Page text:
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As countries battle for control of North Pole, science is the ultimate winner

Canadian and U.S. Coast Guard ships worked together to map the Arctic sea floor for continental shelf claims.

DVIDSHUB/FLICKR/CC BY 2.0

By Richard Kemeny

A competition for the North Pole heated up last month, as Canada became the third country to claim—based on extensive scientific data—that it should have sovereignty over a large swath of the Arctic Ocean, including the pole. Canada’s bid, submitted to the United Nations’s Commission on the Limits of the Continental Shelf (CLCS) on 23 May, joins competing claims from Russia and Denmark. Like theirs, it is motivated by the prospect of mineral riches: the large oil reserves believed to lie under the Arctic Ocean, which will become more accessible as the polar ice retreats. And all three claims, along with dozens of similar claims in other oceans, rest on extensive seafloor mapping, which has proved to be a boon to science, whatever the outcome for individual countries. The race to obtain control over parts of the sea floor has “dramatically changed our understanding of the oceans,” says marine geophysicist Larry Mayer of the University of New Hampshire in Durham.

Coastal nations have sovereign rights over an exclusive economic zone (EEZ), extending by definition 200 nautical miles (370 kilometers) out from their coastline. But the 1982 United Nations Convention on the Law of the Sea opened up the possibility of expanding that zone if a country can convince CLCS that its continental shelf extends beyond the EEZ’s limits.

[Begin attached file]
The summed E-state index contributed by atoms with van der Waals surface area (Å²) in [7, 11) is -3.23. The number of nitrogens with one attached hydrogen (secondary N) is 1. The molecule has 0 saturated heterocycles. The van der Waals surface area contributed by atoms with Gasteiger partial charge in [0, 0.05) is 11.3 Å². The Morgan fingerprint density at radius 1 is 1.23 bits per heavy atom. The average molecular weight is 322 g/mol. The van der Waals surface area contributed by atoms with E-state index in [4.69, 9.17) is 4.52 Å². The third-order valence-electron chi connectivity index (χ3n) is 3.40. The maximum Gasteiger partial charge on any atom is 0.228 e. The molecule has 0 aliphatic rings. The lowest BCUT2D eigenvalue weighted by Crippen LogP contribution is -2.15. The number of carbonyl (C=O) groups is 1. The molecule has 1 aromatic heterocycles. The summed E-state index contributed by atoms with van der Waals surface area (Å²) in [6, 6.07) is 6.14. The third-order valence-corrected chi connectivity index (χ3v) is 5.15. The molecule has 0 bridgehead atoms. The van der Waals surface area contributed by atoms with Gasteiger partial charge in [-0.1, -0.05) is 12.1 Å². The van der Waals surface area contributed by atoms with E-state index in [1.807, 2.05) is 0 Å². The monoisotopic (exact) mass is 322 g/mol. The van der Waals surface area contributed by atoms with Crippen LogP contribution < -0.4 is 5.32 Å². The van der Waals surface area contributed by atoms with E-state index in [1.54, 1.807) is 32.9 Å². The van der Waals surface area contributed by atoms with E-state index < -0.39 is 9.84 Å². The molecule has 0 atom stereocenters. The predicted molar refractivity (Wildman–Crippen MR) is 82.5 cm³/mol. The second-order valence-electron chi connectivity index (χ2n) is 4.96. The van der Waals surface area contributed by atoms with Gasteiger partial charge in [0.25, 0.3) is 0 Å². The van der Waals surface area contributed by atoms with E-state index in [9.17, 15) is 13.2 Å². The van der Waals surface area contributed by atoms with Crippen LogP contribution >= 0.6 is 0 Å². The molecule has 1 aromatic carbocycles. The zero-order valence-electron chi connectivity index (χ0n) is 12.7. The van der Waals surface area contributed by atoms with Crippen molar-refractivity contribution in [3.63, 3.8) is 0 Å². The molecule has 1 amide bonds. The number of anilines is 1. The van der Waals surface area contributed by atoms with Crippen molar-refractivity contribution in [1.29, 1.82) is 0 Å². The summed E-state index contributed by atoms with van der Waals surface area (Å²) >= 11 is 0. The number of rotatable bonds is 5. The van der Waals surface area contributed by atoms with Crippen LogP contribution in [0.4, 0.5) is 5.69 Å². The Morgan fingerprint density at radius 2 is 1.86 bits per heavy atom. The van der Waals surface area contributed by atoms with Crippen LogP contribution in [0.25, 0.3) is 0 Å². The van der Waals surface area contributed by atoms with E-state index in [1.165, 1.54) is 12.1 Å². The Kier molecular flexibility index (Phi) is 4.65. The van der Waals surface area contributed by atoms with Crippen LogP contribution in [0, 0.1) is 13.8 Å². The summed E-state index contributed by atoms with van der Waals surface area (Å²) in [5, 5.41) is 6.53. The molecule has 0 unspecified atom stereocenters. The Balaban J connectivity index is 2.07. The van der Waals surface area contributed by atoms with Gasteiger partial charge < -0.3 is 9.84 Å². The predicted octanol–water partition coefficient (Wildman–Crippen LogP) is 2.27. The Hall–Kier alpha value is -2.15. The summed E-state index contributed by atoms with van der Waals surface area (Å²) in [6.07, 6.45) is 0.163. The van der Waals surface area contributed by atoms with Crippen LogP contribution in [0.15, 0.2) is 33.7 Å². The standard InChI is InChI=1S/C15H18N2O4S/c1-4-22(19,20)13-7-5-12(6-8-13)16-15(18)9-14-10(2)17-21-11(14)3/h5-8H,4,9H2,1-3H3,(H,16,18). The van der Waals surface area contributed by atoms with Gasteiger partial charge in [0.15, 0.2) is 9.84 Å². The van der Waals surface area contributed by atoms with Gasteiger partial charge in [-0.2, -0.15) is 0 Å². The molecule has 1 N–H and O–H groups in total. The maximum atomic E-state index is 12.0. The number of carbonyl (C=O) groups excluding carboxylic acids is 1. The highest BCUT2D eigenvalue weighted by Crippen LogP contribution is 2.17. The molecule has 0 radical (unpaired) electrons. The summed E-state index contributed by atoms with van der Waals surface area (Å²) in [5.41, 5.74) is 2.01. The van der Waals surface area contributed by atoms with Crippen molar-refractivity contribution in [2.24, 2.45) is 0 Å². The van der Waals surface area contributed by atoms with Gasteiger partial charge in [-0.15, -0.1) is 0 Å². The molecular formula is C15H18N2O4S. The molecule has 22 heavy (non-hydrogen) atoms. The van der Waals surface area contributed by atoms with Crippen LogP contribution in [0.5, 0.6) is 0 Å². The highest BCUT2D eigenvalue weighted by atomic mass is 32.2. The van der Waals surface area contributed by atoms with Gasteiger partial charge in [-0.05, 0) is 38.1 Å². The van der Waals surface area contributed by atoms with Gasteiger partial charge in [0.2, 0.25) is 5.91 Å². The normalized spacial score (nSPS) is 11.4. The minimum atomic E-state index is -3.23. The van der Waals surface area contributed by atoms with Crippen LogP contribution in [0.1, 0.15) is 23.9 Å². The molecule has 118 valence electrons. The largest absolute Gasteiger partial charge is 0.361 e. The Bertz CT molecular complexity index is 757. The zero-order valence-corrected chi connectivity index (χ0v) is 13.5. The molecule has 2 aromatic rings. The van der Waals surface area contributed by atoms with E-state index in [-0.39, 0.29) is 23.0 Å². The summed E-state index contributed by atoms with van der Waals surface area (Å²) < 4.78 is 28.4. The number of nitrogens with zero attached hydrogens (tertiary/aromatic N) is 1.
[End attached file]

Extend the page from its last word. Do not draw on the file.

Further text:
Most of the 84 submissions so far were driven by the prospect of oil and gas, although advances in deep-sea mining technology have added new reasons to apply. Brazil, for example, filed an application in December 2018 that included the Rio Grande Rise, a deep-ocean mountain range 1500 kilometers southeast of Rio De Janeiro that’s covered in cobalt-rich ferromanganese crusts.

To make a claim, a country has to submit detailed data on the shape of the sea floor and on its sediment, which is thicker on the shelf than in the deep ocean. The data come from sonar, which reveals seafloor topography, and seismic profiling, which uses low-frequency booms to probe the sediment. Canada’s bid also enlisted ships to conduct high-resolution gravimetry—measurements of gravity anomalies that reveal seafloor structure. Elevated gravity readings are found over higher-density mantle rocks found in oceanic crust, and lower readings over lighter, continental structures. And the bid used analyses of 800 kilograms of rock samples dredged up from the sea floor, whose composition can distinguish continental from ocean crust.

The studies don’t come cheap; Canada’s 17 Arctic expeditions alone cost more than CA$117 million. But the work by the three countries vying for the Arctic—and that of dozens of others elsewhere in the world—has been a bonanza for oceanography. In the Arctic alone, the mapping has revealed several sunken mountains, previously missed or undetected by older sonar methods. Hundreds of pockmarks found on the Chukchi Cap, a submarine plateau extending out from Alaska, suggest that bursts of previously frozen methane have erupted from the seabed, a phenomenon that could accelerate climate change. And gaps discovered across submarine ridges allow currents to flow from basin to basin, with “important ramifications on the distribution of heat in the Arctic and on overall modeling of climate and ice melting,” Mayer says.